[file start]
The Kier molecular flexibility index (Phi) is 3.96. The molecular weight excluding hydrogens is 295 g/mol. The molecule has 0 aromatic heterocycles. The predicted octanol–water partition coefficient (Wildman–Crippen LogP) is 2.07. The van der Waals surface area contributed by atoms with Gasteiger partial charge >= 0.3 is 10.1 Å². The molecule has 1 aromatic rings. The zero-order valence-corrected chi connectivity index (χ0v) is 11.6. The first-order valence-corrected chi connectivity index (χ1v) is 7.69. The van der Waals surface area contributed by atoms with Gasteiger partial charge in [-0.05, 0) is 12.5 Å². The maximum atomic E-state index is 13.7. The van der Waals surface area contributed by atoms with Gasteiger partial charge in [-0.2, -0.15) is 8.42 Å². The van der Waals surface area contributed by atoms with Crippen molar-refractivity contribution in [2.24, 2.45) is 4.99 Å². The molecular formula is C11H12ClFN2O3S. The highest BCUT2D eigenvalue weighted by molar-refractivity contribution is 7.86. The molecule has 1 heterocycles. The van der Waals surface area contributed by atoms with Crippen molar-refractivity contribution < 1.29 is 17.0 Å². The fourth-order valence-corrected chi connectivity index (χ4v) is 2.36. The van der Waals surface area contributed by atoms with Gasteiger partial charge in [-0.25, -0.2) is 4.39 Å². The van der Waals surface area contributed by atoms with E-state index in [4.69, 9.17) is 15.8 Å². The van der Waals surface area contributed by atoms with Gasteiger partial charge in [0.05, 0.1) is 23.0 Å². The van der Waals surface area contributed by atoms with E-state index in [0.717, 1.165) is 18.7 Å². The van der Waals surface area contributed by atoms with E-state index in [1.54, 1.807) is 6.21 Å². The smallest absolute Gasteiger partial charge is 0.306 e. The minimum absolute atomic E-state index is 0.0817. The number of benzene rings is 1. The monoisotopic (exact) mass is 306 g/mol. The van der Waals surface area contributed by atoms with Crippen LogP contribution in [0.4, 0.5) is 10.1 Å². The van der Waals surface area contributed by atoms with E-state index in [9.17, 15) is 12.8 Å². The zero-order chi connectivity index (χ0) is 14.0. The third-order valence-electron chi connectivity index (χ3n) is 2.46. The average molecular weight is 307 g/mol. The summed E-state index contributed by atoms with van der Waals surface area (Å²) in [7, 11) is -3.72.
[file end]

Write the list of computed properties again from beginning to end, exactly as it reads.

The Kier molecular flexibility index (Phi) is 3.96. The molecular weight excluding hydrogens is 295 g/mol. The molecule has 0 aromatic heterocycles. The predicted octanol–water partition coefficient (Wildman–Crippen LogP) is 2.07. The van der Waals surface area contributed by atoms with Gasteiger partial charge >= 0.3 is 10.1 Å². The molecule has 1 aromatic rings. The zero-order valence-corrected chi connectivity index (χ0v) is 11.6. The first-order valence-corrected chi connectivity index (χ1v) is 7.69. The van der Waals surface area contributed by atoms with Gasteiger partial charge in [-0.05, 0) is 12.5 Å². The maximum atomic E-state index is 13.7. The van der Waals surface area contributed by atoms with Gasteiger partial charge in [-0.2, -0.15) is 8.42 Å². The van der Waals surface area contributed by atoms with Crippen molar-refractivity contribution in [2.24, 2.45) is 4.99 Å². The molecular formula is C11H12ClFN2O3S. The highest BCUT2D eigenvalue weighted by molar-refractivity contribution is 7.86. The molecule has 1 heterocycles. The van der Waals surface area contributed by atoms with Crippen molar-refractivity contribution < 1.29 is 17.0 Å². The fourth-order valence-corrected chi connectivity index (χ4v) is 2.36. The van der Waals surface area contributed by atoms with Gasteiger partial charge in [-0.25, -0.2) is 4.39 Å². The van der Waals surface area contributed by atoms with E-state index in [4.69, 9.17) is 15.8 Å². The van der Waals surface area contributed by atoms with Gasteiger partial charge in [0.05, 0.1) is 23.0 Å². The van der Waals surface area contributed by atoms with E-state index in [0.717, 1.165) is 18.7 Å². The van der Waals surface area contributed by atoms with E-state index in [1.54, 1.807) is 6.21 Å². The smallest absolute Gasteiger partial charge is 0.306 e. The minimum absolute atomic E-state index is 0.0817. The number of benzene rings is 1. The monoisotopic (exact) mass is 306 g/mol. The van der Waals surface area contributed by atoms with Crippen LogP contribution in [0.4, 0.5) is 10.1 Å². The van der Waals surface area contributed by atoms with E-state index in [9.17, 15) is 12.8 Å². The zero-order chi connectivity index (χ0) is 14.0. The third-order valence-electron chi connectivity index (χ3n) is 2.46. The average molecular weight is 307 g/mol. The summed E-state index contributed by atoms with van der Waals surface area (Å²) in [7, 11) is -3.72.